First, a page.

When I was in college, I noticed a sandwich called “The Cuban” tightly wrapped in plastic in the prepared food section of the dining hall. In the very white world of a private university in the South, something from my own ethnic background was rare, so naturally this caught my attention. My initial delight deflated as soon as I got a closer look. French bread? Mayonnaise? TURKEY??? IMPOSTER!!! A Cuban sandwich is comprised of lechon asado (roasted pork), ham, swiss cheese, dill pickles, and sometimes mustard in between two slices of Cuban bread and is served after being smashed in a plancha until flat, crispy, and the cheese is melted. And the dining hall was trying to sell me a cold turkey, pickle, mayonnaise, and pork sandwich on french bread and call it a CUBAN? No.
I was a really shy student for most of undergrad who avoided any sort of conflict, but I was irritated—angry even—and so I wrote a strongly worded email to dining services, as a shy, conflict-averse girl would. While a small part of me just felt like being the antagonistic youth, a bigger part of me really was offended. Even though it happened constantly, I still wasn’t used to my identity being erased–I didn’t want to get used to it. The dining hall calling this turkey sandwich a “Cuban” triggered that feeling…and they did it with food. Food played a special role in my own identity development. When I struggled with who I was, food was something I could hold onto. Learning to cook Cuban food was my way into becoming comfortable owning my identity. I may have sucked at speaking Spanish and was pale as Cuban bread, but damn it if I didn’t make the best goddamn flan.
Dining eventually responded to my email, saying that there were many interpretations of Cuban sandwiches and that this version was just their version, but personally I couldn’t swallow it. (Their defense and their sandwich.) Sure, there’s room for interpretation, but you don’t mess that much with a classic. It may seem trivial, but even to this day the thought of my tiny battle with dining irritates me, and reading the quote above from Eddie Huang’s memoir, Fresh Off the Boat, brought me back.
I recently finished Fresh Off the Boat and really enjoyed it. It was an entertaining, honest, and funny reflection on race, identity, growing up, and of course food. It follows Eddie Huang moving to Orlando with his family as a kid, up to his opening of Baohaus in New York City as an adult—with a lot of life in between. Throughout the book, food plays a big role in his coming of age. For example, he recounts asking him mom for American lunch food, and subsequently being called a ch*nk in the school cafeteria while microwaving it. This situation is emblematic of the dissonance he continually faced as a first-generation Taiwanese-American, of not quite fitting anywhere, even when he tried, and of continually being shaken from his own self-perception by external remarks and assumptions.
I’ll never forget what my father said: “They’ll never let someone with a face like you on television.” To this day, I wake up at times, look in the mirror, and just stare, obsessed with the idea that the person I am in my head is something entirely different than what everyone else sees . That the way I look will prevent me from doing the things I want; that there really are sneetches with stars and I’m not one of them. I touch my face, I feel my skin, I check my color every day, and I swear it all feels right. But then someone says something and that sense of security and identity is gone before I know it.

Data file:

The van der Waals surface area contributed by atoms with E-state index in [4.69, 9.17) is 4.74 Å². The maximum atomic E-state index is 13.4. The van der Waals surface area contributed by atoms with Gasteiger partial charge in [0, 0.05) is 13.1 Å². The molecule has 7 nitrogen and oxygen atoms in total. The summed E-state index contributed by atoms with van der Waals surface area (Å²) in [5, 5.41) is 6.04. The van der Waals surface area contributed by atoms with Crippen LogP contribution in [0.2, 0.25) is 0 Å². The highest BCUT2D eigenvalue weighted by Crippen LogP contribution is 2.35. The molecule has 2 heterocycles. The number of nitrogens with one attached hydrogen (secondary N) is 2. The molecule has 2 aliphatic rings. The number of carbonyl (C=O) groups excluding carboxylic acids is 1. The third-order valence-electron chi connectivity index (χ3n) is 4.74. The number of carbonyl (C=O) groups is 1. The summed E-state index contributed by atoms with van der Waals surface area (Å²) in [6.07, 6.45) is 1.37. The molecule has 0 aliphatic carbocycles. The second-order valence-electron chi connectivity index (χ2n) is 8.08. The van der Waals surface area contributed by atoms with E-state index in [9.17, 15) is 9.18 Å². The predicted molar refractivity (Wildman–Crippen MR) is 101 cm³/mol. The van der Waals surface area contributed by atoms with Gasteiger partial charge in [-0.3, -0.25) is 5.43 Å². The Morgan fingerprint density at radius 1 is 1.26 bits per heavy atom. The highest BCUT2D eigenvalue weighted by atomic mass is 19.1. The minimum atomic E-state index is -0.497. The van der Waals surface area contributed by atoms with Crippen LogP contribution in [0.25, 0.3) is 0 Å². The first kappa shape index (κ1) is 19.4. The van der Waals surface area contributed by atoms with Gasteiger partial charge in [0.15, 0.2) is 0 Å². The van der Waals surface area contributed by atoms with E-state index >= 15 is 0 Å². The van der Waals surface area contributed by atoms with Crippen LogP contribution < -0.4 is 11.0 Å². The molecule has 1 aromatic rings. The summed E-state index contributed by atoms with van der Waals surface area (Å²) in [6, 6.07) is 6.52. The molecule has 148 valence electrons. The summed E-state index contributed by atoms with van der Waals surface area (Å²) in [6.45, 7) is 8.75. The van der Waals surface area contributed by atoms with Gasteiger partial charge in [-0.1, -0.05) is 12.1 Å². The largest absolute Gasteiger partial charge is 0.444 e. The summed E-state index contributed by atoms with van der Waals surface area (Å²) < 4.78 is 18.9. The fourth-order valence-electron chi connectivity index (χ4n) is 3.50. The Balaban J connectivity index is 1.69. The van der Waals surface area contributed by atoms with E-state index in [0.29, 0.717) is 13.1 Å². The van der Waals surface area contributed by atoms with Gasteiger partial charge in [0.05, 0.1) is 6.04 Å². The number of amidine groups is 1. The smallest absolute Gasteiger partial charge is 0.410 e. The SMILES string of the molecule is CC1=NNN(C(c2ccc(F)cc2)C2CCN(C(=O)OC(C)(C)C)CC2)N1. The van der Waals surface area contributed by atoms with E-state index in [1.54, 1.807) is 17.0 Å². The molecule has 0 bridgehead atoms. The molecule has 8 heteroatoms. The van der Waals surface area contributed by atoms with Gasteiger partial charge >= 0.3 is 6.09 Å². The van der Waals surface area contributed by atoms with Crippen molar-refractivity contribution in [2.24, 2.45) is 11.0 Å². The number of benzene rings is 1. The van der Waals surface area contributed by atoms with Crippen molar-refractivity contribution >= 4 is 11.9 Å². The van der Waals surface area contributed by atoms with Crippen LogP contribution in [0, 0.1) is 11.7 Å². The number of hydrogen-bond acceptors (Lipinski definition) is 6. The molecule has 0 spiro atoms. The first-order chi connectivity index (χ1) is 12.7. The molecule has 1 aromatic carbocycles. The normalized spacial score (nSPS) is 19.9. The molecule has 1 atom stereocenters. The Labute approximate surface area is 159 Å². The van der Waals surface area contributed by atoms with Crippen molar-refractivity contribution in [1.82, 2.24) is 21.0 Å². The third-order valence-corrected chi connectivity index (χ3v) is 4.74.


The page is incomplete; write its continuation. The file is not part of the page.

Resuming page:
The writing is at turns casual and poetic, but regardless of the moment, Eddie’s voice is crystal clear. I laughed out loud when he described a neighbor’s mom as “pasty, cold, and vanilla, a good look for ice cream, I guess.” And I was transfixed by this passage, where he describes his summer in Taipei and compares the reawakening of his roots to instant noodles:
There’s nature, there’s nurture, and as Harry Potter teaches us, there’s who YOU want to be. Every part of me was something I sought out and encountered. And that summer in Taipei, I looked around and saw myself everywhere I went. Pieces of me scattered all over the country like I had lived, died, burned, and been spread throughout the country in a past life. Here I was coming home to find myself again in street stalls, KTV rooms, and bowls of beef noodle soup. All the things instilled in me from a young age by my family and home, rehydrated and brought to life like instant noodles. They never left, they just needed attention.
As I read the book, I couldn’t believe they made it into a sitcom. I found myself wishing they had at least done something like an HBO series, or any other medium where things could get more real. Eddie’s frustration with the show is well-known, as he’s caught between his story bringing much-needed Asian representation to television and what that representation actually entails. I think the show is important. And it’s actually funny. It has a lot of heart, but I would encourage you to read the book in order to get more of the soul. Overall, while I like the show so far, I still can’t help but feel that they packaged a thin interpretation of his story in plastic for the consumption of the masses and called it by the same name.